Garden Guilt

Like most of you, I’m sure, I’ve been busy the past few weekends visiting nurseries and working on my garden. As I planted a few new shrubs on a recent raw, windy, drizzly Saturday, my neighbor across the street called out, “You’ll do anything to get out of that house, huh?!” He just likes to tease me but it got me thinking.

While I was outside digging, my 18-month-old was inside napping. My husband was home too, so if she woke up before I “finished outside” (I’ll never really be done gardening) they’d have fun together. But I still felt a twinge of guilt and my neighbor’s comment made that guilt flare higher.

Because, even though the baby was sound asleep, there were plenty of other things I could be doing inside the house—laundry, cleaning, sorting through any of the various piles of papers and things that just seem to appear over the course of a week.

So as I planted the shrubs, I came to realize gardening is the one pastime that I’ve been able to keep up since I became a mom and I think it all has to do with that sense of guilt. I love reading, knitting and other needle arts . . . anything crafty, I’ll try it. But I can’t really bring myself to do much of those things anymore, and it’s because they all involve me sitting still in the middle of our various messes.

Gardening feels more productive somehow; more of a contribution—though, just like with the sweaters I’ve knit, I’m generally way more interested and impressed than anyone else is with what I’ve accomplished in the garden.

Although—I may have a garden fan in our toddler. Watching her inspect a crocus this spring, complete with a little bee inside, made me more than glad that I took the time to plant bulbs last fall. Weeks later, she still points toward the window whenever a bumblebee appears in one of her books—as if to say “Remember when we saw a real one in that flower?” My husband thinks I should garden “for myself” but I don’t know whether that’s possible, or if I would enjoy it as much. Sharing my garden with our daughter makes it truly more worth the time I put into it. I know when our new dwarf Korean lilac blooms this May and she sniffs its flowers, all that guilt I felt while planting it will go “poof.”

Do you ever feel garden guilt? Where does it come from for you?

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4 thoughts on “Garden Guilt

  1. Thanks Patty, Mary, and Meghan for the salve I needed for my husband’s irritating criticisms on my time spent in my garden(s). I would be happy if he would share my interests but he was raised in a large city full of cement and cobblestone with no place to garden and never caught the fever. I have a third acre organic garden full of raised beds and containers (gophers) that provides most of our food, herbs, and flowers for us and the bees. I also raise chickens for eggs and have 4 cats and a dog. So you can imagine how much time that takes. George is almost 80 and in good physical health (cuts and stacks 5 cords of wood a summer). He should appreciate having the best food and herbs you can get without any pain on his part so he is able to do that.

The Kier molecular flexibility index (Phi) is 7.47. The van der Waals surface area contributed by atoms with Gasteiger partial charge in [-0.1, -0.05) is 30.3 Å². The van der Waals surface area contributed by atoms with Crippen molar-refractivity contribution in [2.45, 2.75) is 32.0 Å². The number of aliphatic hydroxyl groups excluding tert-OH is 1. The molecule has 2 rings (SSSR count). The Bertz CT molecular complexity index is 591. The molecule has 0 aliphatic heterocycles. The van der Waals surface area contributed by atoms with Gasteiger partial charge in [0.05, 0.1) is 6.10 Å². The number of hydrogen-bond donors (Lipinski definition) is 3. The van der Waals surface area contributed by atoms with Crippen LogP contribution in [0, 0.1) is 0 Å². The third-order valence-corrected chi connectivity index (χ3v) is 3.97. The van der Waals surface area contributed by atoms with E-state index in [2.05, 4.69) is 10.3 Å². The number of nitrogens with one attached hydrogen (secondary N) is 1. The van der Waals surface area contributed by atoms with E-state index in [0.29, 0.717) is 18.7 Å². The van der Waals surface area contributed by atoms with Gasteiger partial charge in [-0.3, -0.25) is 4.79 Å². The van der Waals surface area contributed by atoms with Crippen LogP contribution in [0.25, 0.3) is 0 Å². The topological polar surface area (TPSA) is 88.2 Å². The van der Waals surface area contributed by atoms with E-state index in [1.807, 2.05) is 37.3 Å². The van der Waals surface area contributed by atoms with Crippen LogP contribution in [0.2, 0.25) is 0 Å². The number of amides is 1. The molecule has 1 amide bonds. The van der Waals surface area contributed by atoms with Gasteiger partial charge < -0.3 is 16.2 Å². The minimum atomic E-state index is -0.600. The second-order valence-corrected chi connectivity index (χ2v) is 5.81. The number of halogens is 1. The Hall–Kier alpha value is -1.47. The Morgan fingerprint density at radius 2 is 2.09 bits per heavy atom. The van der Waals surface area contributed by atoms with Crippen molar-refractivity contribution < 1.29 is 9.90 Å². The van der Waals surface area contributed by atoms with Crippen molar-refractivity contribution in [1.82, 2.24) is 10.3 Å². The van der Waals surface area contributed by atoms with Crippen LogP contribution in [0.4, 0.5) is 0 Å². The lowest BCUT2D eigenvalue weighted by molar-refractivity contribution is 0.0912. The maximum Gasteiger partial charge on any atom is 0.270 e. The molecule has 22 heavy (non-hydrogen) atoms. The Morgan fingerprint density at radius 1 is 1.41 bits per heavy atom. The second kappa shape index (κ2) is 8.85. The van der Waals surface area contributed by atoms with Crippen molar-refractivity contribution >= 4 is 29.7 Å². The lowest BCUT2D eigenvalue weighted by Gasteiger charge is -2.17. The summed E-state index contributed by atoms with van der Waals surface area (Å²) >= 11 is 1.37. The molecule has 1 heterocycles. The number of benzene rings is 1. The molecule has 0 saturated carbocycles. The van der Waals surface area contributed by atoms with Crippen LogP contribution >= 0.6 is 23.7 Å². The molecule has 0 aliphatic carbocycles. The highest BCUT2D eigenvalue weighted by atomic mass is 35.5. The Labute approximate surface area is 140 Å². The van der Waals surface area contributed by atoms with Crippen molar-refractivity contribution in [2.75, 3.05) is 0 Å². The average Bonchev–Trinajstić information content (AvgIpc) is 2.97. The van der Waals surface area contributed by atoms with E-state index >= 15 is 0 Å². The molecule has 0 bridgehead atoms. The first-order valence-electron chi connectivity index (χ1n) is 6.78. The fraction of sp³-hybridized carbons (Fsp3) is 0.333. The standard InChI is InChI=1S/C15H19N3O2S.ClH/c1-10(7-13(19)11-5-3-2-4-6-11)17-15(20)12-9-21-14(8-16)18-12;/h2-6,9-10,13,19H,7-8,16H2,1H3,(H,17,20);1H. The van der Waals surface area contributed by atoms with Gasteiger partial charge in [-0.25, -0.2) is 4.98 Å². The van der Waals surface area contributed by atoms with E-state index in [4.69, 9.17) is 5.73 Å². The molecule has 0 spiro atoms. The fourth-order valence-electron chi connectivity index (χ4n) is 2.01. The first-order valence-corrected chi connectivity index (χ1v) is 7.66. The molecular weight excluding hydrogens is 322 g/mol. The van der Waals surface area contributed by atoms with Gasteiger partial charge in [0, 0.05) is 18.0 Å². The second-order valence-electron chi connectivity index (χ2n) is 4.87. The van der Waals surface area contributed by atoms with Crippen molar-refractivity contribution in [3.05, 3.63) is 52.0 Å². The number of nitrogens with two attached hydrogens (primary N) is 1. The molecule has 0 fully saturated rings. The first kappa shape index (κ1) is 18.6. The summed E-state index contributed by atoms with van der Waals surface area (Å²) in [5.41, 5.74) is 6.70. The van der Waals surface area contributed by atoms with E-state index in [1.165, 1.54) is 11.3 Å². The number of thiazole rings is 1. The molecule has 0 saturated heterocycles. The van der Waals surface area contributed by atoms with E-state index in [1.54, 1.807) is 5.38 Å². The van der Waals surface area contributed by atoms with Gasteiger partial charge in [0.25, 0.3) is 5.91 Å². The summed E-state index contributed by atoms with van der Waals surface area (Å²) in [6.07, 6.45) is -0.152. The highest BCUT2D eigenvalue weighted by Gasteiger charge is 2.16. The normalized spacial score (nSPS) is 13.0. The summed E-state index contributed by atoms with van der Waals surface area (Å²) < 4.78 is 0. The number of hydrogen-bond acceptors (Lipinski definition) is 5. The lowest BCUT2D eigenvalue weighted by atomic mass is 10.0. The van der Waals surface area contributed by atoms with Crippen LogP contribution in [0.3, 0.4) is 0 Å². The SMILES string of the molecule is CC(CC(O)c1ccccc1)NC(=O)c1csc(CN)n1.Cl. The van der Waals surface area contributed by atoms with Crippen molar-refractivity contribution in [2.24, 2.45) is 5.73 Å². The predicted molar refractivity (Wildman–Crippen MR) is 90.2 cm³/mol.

2. Well said, Meg. I can relate to the part where you don’t feel as guilty gardening because it’s not as if we’re just “sitting there” when there are so many other things to do! 🙂

  3. Hello Meghan: I enjoyed your Blog on “Garden Guilt” – something which I also am afflicted with. While I do not have children, I work full time and have a husband, two cats and a household to take care of and I do all of the gardening tasks on our 1/4 acre myself, so there is just never enough time to do both. But, after a long and weary Winter, once the gardening season begins, I choose to work in my garden and, with some guilt, take a more easygoing approach to what has to be done inside the house. There will always be things to dust, clean, and vacuum (especially with 2 cats), so who cares if it waits a few days longer and I can always throw in a load of laundry while I am outside planting or weeding and somehow it will all get done. These chores are endless and not particularly gratifying, but when I work in the garden, I see an immediate result which does last and am happy and proud of my efforts. I also enjoy the positive comments I receive from neighbors and passersby. So, I can live with “Garden Guilt” and am glad that I am not alone. Mary Murphy, Tarrytown, NY

    • Hi Mary! Thanks for taking the time to read and comment. The list of things to do is truly never ending, isn’t it?!

      I love your way of thinking. And another way I deal with my garden guilt is to bear in mind that once I’ve bought the plants, getting them planted and cared for is truly a matter of life or death. : )

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